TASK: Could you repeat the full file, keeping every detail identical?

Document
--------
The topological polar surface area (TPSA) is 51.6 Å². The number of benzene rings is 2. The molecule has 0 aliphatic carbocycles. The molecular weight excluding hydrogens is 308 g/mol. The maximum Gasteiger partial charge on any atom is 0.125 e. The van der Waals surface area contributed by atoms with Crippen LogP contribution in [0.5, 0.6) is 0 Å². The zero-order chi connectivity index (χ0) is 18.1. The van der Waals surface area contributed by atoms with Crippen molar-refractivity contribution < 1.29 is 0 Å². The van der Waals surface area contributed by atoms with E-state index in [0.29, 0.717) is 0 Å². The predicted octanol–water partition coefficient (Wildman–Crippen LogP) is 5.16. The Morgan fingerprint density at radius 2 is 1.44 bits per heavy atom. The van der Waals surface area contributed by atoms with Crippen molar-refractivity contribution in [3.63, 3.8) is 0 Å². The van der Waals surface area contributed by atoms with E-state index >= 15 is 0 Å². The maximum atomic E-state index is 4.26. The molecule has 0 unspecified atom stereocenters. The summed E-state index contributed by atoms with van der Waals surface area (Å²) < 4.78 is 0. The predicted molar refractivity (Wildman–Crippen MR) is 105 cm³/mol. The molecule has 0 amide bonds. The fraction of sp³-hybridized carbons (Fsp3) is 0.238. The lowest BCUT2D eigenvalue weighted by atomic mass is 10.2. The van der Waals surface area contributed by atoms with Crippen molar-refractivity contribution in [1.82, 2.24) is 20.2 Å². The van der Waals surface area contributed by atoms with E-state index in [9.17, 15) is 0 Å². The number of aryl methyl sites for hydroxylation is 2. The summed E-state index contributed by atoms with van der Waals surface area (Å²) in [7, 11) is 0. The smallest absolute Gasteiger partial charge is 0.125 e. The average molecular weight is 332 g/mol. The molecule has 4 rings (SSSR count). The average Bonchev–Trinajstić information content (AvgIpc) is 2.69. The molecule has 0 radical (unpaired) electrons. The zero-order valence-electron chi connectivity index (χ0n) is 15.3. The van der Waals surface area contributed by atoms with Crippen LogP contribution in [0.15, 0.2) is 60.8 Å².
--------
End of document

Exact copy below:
The topological polar surface area (TPSA) is 51.6 Å². The number of benzene rings is 2. The molecule has 0 aliphatic carbocycles. The molecular weight excluding hydrogens is 308 g/mol. The maximum Gasteiger partial charge on any atom is 0.125 e. The van der Waals surface area contributed by atoms with Crippen LogP contribution in [0.5, 0.6) is 0 Å². The zero-order chi connectivity index (χ0) is 18.1. The van der Waals surface area contributed by atoms with Crippen molar-refractivity contribution < 1.29 is 0 Å². The van der Waals surface area contributed by atoms with E-state index in [0.29, 0.717) is 0 Å². The predicted octanol–water partition coefficient (Wildman–Crippen LogP) is 5.16. The Morgan fingerprint density at radius 2 is 1.44 bits per heavy atom. The van der Waals surface area contributed by atoms with Crippen molar-refractivity contribution in [3.63, 3.8) is 0 Å². The van der Waals surface area contributed by atoms with E-state index >= 15 is 0 Å². The maximum atomic E-state index is 4.26. The molecule has 0 unspecified atom stereocenters. The summed E-state index contributed by atoms with van der Waals surface area (Å²) < 4.78 is 0. The predicted molar refractivity (Wildman–Crippen MR) is 105 cm³/mol. The molecule has 0 amide bonds. The fraction of sp³-hybridized carbons (Fsp3) is 0.238. The lowest BCUT2D eigenvalue weighted by atomic mass is 10.2. The van der Waals surface area contributed by atoms with Crippen molar-refractivity contribution in [1.82, 2.24) is 20.2 Å². The van der Waals surface area contributed by atoms with E-state index in [9.17, 15) is 0 Å². The number of aryl methyl sites for hydroxylation is 2. The summed E-state index contributed by atoms with van der Waals surface area (Å²) in [7, 11) is 0. The smallest absolute Gasteiger partial charge is 0.125 e. The average molecular weight is 332 g/mol. The molecule has 4 rings (SSSR count). The average Bonchev–Trinajstić information content (AvgIpc) is 2.69. The molecule has 0 radical (unpaired) electrons. The zero-order valence-electron chi connectivity index (χ0n) is 15.3. The van der Waals surface area contributed by atoms with Crippen LogP contribution in [0.15, 0.2) is 60.8 Å².